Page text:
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Is mindfulness possible whilst grieving?

One of the core tenets of Buddhism is the concept of impermanence. When we place value on permanence, it can result in obsessing about a future that may or may not happen or dwell in the past. When we accept impermanence we allow ourselves to live in the present moment which can profoundly affect how we manage grief – the idea of ‘one day at a time’ can be a very helpful motto to adopt.



Mindfulness can become a practice in which we become fully aware of the present – our thoughts and feelings, our physical experience, and the world around us. It is understanding that everything is fleeting, our thoughts and feelings can change within minutes … or even seconds.

To let go of the idea of permanence can be very freeing – what may have felt like a bad start to the day may end with joy in it! We are not our emotions, they are only temporary and can come and go and it is well within our reach to move out of a particular state if we want to … a phonecall to a good friend, watching a comedy, a walk on a beautiful day, savouring a delicious meal can all change our state of emotions. It is not to say that mindfulness distracts you from the grieving process as avoidance or denial of it can also be detrimental.

But it might mean that on some days when you feel completely consumed and trapped by the feeling of sadness, mindfulness reminds us that pain and sorrow, are equally impermanent emotions which means our grief may not have to feel so all-consuming. Once we recognise the natural ebb and flow of grief and allow ourselves to accept its ever-changing form, we can accept it with the knowledge that we do not need to be in denial of it but to understand that grief does not have to last forever. Additionally, by increasing our awareness through paying attention to these specific thoughts and feeling that are consuming us, rather than general sadness and pain, we can notice and accept them and find the appropriate time and place to address them.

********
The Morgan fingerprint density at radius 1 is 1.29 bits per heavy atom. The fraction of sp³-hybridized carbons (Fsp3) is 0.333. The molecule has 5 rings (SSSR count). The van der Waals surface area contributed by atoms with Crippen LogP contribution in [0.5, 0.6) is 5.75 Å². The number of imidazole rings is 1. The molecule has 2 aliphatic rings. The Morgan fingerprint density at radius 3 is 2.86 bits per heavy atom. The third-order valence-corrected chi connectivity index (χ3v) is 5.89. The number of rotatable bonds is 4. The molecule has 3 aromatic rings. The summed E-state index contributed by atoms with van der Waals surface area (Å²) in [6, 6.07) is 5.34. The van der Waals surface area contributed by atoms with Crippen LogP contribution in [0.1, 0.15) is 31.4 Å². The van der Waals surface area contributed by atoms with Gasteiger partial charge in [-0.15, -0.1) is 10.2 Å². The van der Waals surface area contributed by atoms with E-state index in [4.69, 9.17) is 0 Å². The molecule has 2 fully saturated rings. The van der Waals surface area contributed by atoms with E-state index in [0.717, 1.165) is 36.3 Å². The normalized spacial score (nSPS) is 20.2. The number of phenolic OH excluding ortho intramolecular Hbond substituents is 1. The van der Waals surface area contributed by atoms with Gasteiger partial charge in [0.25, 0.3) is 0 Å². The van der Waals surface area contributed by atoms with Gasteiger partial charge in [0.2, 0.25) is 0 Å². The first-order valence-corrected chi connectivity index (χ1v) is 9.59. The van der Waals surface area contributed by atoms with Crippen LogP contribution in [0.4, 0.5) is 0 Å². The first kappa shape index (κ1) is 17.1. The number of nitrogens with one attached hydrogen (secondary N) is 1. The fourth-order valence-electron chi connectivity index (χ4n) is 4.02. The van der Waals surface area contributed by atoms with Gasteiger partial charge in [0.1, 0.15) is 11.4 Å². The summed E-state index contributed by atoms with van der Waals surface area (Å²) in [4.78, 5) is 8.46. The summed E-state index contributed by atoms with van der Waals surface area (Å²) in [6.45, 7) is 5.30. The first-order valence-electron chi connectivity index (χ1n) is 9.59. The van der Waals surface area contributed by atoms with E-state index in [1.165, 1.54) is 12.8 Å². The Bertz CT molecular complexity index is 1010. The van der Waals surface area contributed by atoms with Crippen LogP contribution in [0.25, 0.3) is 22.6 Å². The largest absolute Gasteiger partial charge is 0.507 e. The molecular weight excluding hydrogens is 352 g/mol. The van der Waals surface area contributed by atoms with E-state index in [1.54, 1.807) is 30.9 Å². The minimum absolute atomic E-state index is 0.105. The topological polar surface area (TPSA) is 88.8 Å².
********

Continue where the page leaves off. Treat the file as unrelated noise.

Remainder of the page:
The old adage ‘time is a healer’ is often quite true and what may have been overwhelming moments of sadness can diminish as those moments are replaced with more pleasant feelings. Most importantly, mindfulness teaches us to be compassionate towards ourselves and not to build up expectations

Physical aspects of mindfulness

As our thoughts produce emotions, they, in turn impact our physical responses. Intense pain, stress and grief can affect our central nervous systems, releasing high quantities of adrenaline and cortisol associated with fight-or-flight-type symptoms. Our bodies are not designed to cope for long periods in this state and some of the signs might include increased heart rate, shortness of breath, dry throat, muscle tension, digestive problems … amongst other physical manifestations.

Through relaxation and mindful breathing, it is possible to reverse this effect by encouraging release of the ‘feel good’ hormones oxytocin and serotonin (the latter used in the manufacture of anti-depressants). We are likely to be aware of our body’s needs when we become more focused on it, which can help with other aspects such as good sleep, regular exercise and nutrition.

Mindfulness Practice

– Sit comfortably or lie down – Find a place that feels calm and quiet to you but do ensure that you can stay awake for the exercise

– Set a time limit – If you’re just beginning, it can help to choose a short time, such as 5 or 10 minutes once or twice a day (generally early morning is good before you get up and a quiet time in the evening)

– Become aware of your body – Become aware any sensations in your body, stretch if you feel the need to, shrug your shoulders and gently relieve any held tension

– Focus on your breath. Become aware of your breathing. Take a couple of deep breaths in and out. Either focus your eyes softly on a particular spot or item (such as a candle or flower) or simply let them close. If it helps you to focus, try counting each breath (the inhalation and the exhalation counts as one). When your mind starts to wander, gently bring it back to your breath. It’s very normal to find this difficult to do at first, but don’t judge yourself – the more you practise, the easier it becomes.

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